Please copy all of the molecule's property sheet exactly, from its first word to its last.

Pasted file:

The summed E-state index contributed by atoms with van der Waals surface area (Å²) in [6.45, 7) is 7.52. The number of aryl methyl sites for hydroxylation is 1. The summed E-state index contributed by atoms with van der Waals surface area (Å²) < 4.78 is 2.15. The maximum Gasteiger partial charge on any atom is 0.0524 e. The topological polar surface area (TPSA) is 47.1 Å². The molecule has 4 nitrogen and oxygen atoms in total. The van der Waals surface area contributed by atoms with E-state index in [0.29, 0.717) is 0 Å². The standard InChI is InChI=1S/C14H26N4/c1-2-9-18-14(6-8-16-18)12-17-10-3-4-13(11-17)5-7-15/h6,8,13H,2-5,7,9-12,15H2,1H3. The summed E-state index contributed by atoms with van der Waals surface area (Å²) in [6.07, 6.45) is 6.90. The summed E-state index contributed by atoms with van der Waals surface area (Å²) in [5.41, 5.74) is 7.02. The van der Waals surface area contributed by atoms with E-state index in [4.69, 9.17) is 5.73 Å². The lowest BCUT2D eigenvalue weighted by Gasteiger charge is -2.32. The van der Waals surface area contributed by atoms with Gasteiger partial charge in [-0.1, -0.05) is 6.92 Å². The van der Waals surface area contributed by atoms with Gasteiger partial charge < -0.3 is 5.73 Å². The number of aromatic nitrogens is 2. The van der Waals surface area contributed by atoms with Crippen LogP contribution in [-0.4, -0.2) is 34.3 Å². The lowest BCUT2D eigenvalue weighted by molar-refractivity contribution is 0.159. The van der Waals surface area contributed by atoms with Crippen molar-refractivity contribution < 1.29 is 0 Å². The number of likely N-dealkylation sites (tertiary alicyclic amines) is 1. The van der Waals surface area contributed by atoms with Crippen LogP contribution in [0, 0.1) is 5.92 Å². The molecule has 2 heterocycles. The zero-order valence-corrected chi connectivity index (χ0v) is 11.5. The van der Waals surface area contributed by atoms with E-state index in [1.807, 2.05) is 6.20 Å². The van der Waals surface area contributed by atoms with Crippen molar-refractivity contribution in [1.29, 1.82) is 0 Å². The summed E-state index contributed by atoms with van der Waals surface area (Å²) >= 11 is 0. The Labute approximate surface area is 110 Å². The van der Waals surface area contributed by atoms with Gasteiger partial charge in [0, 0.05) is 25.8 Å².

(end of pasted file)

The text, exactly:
The summed E-state index contributed by atoms with van der Waals surface area (Å²) in [6.45, 7) is 7.52. The number of aryl methyl sites for hydroxylation is 1. The summed E-state index contributed by atoms with van der Waals surface area (Å²) < 4.78 is 2.15. The maximum Gasteiger partial charge on any atom is 0.0524 e. The topological polar surface area (TPSA) is 47.1 Å². The molecule has 4 nitrogen and oxygen atoms in total. The van der Waals surface area contributed by atoms with E-state index in [0.29, 0.717) is 0 Å². The standard InChI is InChI=1S/C14H26N4/c1-2-9-18-14(6-8-16-18)12-17-10-3-4-13(11-17)5-7-15/h6,8,13H,2-5,7,9-12,15H2,1H3. The summed E-state index contributed by atoms with van der Waals surface area (Å²) in [6.07, 6.45) is 6.90. The summed E-state index contributed by atoms with van der Waals surface area (Å²) in [5.41, 5.74) is 7.02. The van der Waals surface area contributed by atoms with E-state index in [4.69, 9.17) is 5.73 Å². The lowest BCUT2D eigenvalue weighted by Gasteiger charge is -2.32. The van der Waals surface area contributed by atoms with Gasteiger partial charge in [-0.1, -0.05) is 6.92 Å². The van der Waals surface area contributed by atoms with Gasteiger partial charge < -0.3 is 5.73 Å². The number of aromatic nitrogens is 2. The van der Waals surface area contributed by atoms with Crippen LogP contribution in [-0.4, -0.2) is 34.3 Å². The lowest BCUT2D eigenvalue weighted by molar-refractivity contribution is 0.159. The van der Waals surface area contributed by atoms with Crippen molar-refractivity contribution < 1.29 is 0 Å². The number of likely N-dealkylation sites (tertiary alicyclic amines) is 1. The van der Waals surface area contributed by atoms with Crippen LogP contribution in [0, 0.1) is 5.92 Å². The molecule has 2 heterocycles. The zero-order valence-corrected chi connectivity index (χ0v) is 11.5. The van der Waals surface area contributed by atoms with E-state index in [1.807, 2.05) is 6.20 Å². The van der Waals surface area contributed by atoms with Crippen molar-refractivity contribution in [1.29, 1.82) is 0 Å². The summed E-state index contributed by atoms with van der Waals surface area (Å²) >= 11 is 0. The Labute approximate surface area is 110 Å². The van der Waals surface area contributed by atoms with Gasteiger partial charge in [0, 0.05) is 25.8 Å².